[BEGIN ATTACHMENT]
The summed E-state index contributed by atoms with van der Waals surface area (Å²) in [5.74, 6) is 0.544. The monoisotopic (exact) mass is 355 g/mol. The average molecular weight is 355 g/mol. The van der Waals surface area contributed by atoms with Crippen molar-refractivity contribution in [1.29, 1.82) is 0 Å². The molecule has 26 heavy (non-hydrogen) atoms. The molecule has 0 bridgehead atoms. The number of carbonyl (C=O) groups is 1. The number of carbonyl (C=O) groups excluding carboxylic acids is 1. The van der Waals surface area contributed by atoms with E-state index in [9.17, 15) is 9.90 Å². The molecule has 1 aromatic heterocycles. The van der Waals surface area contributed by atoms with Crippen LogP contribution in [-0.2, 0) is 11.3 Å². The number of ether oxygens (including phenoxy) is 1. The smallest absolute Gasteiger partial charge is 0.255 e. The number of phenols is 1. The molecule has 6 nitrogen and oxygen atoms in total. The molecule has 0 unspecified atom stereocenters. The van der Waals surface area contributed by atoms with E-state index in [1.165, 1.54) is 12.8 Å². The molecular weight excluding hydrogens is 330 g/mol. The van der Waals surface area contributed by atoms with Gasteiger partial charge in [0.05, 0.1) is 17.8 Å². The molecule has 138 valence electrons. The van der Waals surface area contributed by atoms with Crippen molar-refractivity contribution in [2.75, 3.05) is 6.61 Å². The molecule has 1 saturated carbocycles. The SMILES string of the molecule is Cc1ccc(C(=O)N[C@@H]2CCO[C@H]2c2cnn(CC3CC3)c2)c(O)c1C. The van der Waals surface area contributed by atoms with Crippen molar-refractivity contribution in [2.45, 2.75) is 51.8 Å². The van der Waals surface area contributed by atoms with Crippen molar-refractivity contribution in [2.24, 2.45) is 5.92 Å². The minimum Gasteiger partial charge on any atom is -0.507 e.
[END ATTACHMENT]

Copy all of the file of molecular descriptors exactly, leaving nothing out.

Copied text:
The summed E-state index contributed by atoms with van der Waals surface area (Å²) in [5.74, 6) is 0.544. The monoisotopic (exact) mass is 355 g/mol. The average molecular weight is 355 g/mol. The van der Waals surface area contributed by atoms with Crippen molar-refractivity contribution in [1.29, 1.82) is 0 Å². The molecule has 26 heavy (non-hydrogen) atoms. The molecule has 0 bridgehead atoms. The number of carbonyl (C=O) groups is 1. The number of carbonyl (C=O) groups excluding carboxylic acids is 1. The van der Waals surface area contributed by atoms with E-state index in [9.17, 15) is 9.90 Å². The molecule has 1 aromatic heterocycles. The van der Waals surface area contributed by atoms with Crippen LogP contribution in [-0.2, 0) is 11.3 Å². The number of ether oxygens (including phenoxy) is 1. The smallest absolute Gasteiger partial charge is 0.255 e. The number of phenols is 1. The molecule has 6 nitrogen and oxygen atoms in total. The molecule has 0 unspecified atom stereocenters. The van der Waals surface area contributed by atoms with E-state index in [1.165, 1.54) is 12.8 Å². The molecular weight excluding hydrogens is 330 g/mol. The van der Waals surface area contributed by atoms with Gasteiger partial charge in [0.05, 0.1) is 17.8 Å². The molecule has 138 valence electrons. The van der Waals surface area contributed by atoms with Crippen molar-refractivity contribution in [2.75, 3.05) is 6.61 Å². The molecule has 1 saturated carbocycles. The SMILES string of the molecule is Cc1ccc(C(=O)N[C@@H]2CCO[C@H]2c2cnn(CC3CC3)c2)c(O)c1C. The van der Waals surface area contributed by atoms with Crippen molar-refractivity contribution in [2.45, 2.75) is 51.8 Å². The van der Waals surface area contributed by atoms with Crippen molar-refractivity contribution in [2.24, 2.45) is 5.92 Å². The minimum Gasteiger partial charge on any atom is -0.507 e.